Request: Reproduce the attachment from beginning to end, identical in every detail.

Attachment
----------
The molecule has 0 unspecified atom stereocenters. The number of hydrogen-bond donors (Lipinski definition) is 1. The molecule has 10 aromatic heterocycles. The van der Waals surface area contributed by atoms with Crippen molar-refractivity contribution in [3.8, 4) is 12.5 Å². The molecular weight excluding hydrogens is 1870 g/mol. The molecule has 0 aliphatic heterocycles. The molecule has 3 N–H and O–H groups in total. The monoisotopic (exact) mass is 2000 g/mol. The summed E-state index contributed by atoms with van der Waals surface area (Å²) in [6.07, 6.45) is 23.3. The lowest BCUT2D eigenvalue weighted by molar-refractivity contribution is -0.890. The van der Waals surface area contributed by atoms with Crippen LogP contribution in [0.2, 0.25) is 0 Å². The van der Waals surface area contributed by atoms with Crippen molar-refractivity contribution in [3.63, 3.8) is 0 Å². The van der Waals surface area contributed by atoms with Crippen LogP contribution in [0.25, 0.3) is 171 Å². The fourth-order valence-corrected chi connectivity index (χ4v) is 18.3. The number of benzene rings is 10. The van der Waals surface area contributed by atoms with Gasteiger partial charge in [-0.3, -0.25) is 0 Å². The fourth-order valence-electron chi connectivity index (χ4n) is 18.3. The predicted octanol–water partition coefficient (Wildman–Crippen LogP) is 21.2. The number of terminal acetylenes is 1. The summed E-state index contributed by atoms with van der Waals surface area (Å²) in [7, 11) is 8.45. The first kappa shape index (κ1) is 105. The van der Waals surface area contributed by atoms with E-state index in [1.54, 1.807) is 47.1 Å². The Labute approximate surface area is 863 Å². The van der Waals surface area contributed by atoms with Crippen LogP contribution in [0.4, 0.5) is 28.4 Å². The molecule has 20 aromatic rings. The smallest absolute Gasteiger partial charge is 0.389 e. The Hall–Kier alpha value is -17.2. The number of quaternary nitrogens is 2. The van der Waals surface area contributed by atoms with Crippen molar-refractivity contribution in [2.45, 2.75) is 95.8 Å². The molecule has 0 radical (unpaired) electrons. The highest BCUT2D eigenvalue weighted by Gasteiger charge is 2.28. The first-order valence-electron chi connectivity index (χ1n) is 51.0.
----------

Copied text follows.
The molecule has 0 unspecified atom stereocenters. The number of hydrogen-bond donors (Lipinski definition) is 1. The molecule has 10 aromatic heterocycles. The van der Waals surface area contributed by atoms with Crippen molar-refractivity contribution in [3.8, 4) is 12.5 Å². The molecular weight excluding hydrogens is 1870 g/mol. The molecule has 0 aliphatic heterocycles. The molecule has 3 N–H and O–H groups in total. The monoisotopic (exact) mass is 2000 g/mol. The summed E-state index contributed by atoms with van der Waals surface area (Å²) in [6.07, 6.45) is 23.3. The lowest BCUT2D eigenvalue weighted by molar-refractivity contribution is -0.890. The van der Waals surface area contributed by atoms with Crippen LogP contribution in [0.2, 0.25) is 0 Å². The van der Waals surface area contributed by atoms with Crippen molar-refractivity contribution in [3.63, 3.8) is 0 Å². The van der Waals surface area contributed by atoms with Crippen LogP contribution in [0.25, 0.3) is 171 Å². The fourth-order valence-corrected chi connectivity index (χ4v) is 18.3. The number of benzene rings is 10. The van der Waals surface area contributed by atoms with Gasteiger partial charge in [-0.3, -0.25) is 0 Å². The fourth-order valence-electron chi connectivity index (χ4n) is 18.3. The predicted octanol–water partition coefficient (Wildman–Crippen LogP) is 21.2. The number of terminal acetylenes is 1. The summed E-state index contributed by atoms with van der Waals surface area (Å²) in [7, 11) is 8.45. The first kappa shape index (κ1) is 105. The van der Waals surface area contributed by atoms with E-state index in [1.54, 1.807) is 47.1 Å². The Labute approximate surface area is 863 Å². The van der Waals surface area contributed by atoms with Crippen LogP contribution in [0.4, 0.5) is 28.4 Å². The molecule has 20 aromatic rings. The smallest absolute Gasteiger partial charge is 0.389 e. The Hall–Kier alpha value is -17.2. The number of quaternary nitrogens is 2. The van der Waals surface area contributed by atoms with Crippen molar-refractivity contribution in [2.45, 2.75) is 95.8 Å². The molecule has 0 radical (unpaired) electrons. The highest BCUT2D eigenvalue weighted by Gasteiger charge is 2.28. The first-order valence-electron chi connectivity index (χ1n) is 51.0.